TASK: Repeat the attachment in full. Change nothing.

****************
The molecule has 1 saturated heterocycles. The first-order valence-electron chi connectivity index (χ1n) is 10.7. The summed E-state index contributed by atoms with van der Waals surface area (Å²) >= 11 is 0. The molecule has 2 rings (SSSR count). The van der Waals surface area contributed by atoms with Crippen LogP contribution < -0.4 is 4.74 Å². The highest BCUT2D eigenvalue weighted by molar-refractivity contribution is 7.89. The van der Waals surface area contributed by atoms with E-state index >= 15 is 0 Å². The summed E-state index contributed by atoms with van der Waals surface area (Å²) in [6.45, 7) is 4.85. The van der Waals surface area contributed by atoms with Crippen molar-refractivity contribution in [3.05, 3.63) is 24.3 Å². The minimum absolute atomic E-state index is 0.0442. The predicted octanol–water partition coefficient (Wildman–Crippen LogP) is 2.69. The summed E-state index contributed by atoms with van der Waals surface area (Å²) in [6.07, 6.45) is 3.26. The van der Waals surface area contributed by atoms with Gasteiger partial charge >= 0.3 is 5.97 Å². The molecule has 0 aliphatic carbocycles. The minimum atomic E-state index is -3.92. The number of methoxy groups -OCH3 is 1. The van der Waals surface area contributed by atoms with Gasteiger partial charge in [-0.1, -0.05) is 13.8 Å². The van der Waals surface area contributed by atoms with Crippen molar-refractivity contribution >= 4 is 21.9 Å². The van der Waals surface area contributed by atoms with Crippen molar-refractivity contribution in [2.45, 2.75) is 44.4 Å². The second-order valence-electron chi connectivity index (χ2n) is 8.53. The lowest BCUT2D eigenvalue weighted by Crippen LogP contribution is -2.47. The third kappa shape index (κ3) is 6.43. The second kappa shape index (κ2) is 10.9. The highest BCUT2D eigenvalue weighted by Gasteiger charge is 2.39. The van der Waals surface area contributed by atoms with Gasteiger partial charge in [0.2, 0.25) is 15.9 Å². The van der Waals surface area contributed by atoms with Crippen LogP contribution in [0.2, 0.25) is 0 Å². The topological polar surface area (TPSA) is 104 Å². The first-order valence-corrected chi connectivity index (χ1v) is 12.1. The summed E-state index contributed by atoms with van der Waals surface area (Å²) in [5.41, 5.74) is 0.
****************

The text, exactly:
The molecule has 1 saturated heterocycles. The first-order valence-electron chi connectivity index (χ1n) is 10.7. The summed E-state index contributed by atoms with van der Waals surface area (Å²) >= 11 is 0. The molecule has 2 rings (SSSR count). The van der Waals surface area contributed by atoms with Crippen LogP contribution < -0.4 is 4.74 Å². The highest BCUT2D eigenvalue weighted by molar-refractivity contribution is 7.89. The van der Waals surface area contributed by atoms with E-state index >= 15 is 0 Å². The summed E-state index contributed by atoms with van der Waals surface area (Å²) in [6.45, 7) is 4.85. The van der Waals surface area contributed by atoms with Crippen molar-refractivity contribution in [3.05, 3.63) is 24.3 Å². The minimum absolute atomic E-state index is 0.0442. The predicted octanol–water partition coefficient (Wildman–Crippen LogP) is 2.69. The summed E-state index contributed by atoms with van der Waals surface area (Å²) in [6.07, 6.45) is 3.26. The van der Waals surface area contributed by atoms with Gasteiger partial charge >= 0.3 is 5.97 Å². The molecule has 0 aliphatic carbocycles. The minimum atomic E-state index is -3.92. The number of methoxy groups -OCH3 is 1. The van der Waals surface area contributed by atoms with Gasteiger partial charge in [-0.1, -0.05) is 13.8 Å². The van der Waals surface area contributed by atoms with Crippen molar-refractivity contribution >= 4 is 21.9 Å². The van der Waals surface area contributed by atoms with Crippen molar-refractivity contribution in [2.45, 2.75) is 44.4 Å². The second-order valence-electron chi connectivity index (χ2n) is 8.53. The lowest BCUT2D eigenvalue weighted by Crippen LogP contribution is -2.47. The third kappa shape index (κ3) is 6.43. The second kappa shape index (κ2) is 10.9. The highest BCUT2D eigenvalue weighted by Gasteiger charge is 2.39. The van der Waals surface area contributed by atoms with Gasteiger partial charge in [0.2, 0.25) is 15.9 Å². The van der Waals surface area contributed by atoms with Crippen LogP contribution in [0.2, 0.25) is 0 Å². The topological polar surface area (TPSA) is 104 Å². The first-order valence-corrected chi connectivity index (χ1v) is 12.1. The summed E-state index contributed by atoms with van der Waals surface area (Å²) in [5.41, 5.74) is 0.